A Nov. 4 college football game between UNLV and New Mexico is being investigated in conjunction with suspicious and abnormal betting activities before the game against New Mexico, according to the Action Network.

UNLV won handily 56-14 and increased from 10.5 to 16.5-point favorites throughout the week. Red flags were raised after numerous suspicious accounts were created on a large U.S. sportsbook for the sole purpose of betting on the UNLV-New Mexico game.

“It is suspicious to us when a new account signs up and they bet as much as they can on one event,” SuperBook Sports executive director John Murray said. “It’s not common to have a whole group of new players all betting on the same game. That would raise eyebrows. That’s why sportsbooks have limits.”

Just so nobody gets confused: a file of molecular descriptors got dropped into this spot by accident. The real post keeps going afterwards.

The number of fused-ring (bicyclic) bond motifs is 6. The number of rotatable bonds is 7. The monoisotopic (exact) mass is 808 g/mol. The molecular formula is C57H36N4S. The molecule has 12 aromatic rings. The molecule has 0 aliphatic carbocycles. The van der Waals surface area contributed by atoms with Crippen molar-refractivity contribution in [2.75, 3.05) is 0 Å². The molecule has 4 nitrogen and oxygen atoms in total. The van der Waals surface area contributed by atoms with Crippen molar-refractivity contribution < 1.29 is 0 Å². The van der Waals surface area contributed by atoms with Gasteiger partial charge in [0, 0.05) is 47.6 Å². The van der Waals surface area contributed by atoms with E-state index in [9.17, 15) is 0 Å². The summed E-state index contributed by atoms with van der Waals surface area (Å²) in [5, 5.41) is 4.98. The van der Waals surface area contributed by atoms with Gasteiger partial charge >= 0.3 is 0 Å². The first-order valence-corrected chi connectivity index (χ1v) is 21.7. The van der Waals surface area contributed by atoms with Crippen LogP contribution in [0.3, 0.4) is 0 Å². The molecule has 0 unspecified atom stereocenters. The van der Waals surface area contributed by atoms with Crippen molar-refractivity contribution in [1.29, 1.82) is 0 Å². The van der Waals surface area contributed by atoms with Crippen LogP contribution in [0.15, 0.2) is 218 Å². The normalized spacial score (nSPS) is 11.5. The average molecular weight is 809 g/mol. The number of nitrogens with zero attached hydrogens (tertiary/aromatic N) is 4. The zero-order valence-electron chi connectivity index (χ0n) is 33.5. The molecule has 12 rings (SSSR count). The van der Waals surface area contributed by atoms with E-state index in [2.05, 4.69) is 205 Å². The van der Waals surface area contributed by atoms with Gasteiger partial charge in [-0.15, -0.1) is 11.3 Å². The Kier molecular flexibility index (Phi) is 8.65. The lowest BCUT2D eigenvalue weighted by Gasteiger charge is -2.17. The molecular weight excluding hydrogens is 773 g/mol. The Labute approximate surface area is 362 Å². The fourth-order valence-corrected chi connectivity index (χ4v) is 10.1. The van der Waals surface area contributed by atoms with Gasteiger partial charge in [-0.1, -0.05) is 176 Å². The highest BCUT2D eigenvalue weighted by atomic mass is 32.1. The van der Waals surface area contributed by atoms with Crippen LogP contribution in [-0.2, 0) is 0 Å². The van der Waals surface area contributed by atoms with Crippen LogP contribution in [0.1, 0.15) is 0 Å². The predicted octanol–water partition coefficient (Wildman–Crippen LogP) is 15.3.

New Mexico athletic director Eddie Nunez was notified by U.S. integrity a week after the game about suspicious betting. He spoke with the New Mexico football staff, who were adamant that they did not see anything suspicious from their players during the game.

The loss to UNLV was tied for the worst loss of the season for New Mexico, who also lost y 42 to Texas A&M in the opening game of the season. The 56 points UNLV scored are the most New Mexico has given up this season.

New Mexico football has since fired its head coach amid a 4-8 season and the athletic department made clear performance was the reason for the change, not the investigation.

UNLV went on to play Boise State in the Mountain West championship game, losing 44-20.

Gambling on college sports is reaching record highs and it's difficult to monitor when so much money is being thrown about. A fix on a Division I game would be unbelievable and send shockwaves through the gambling community.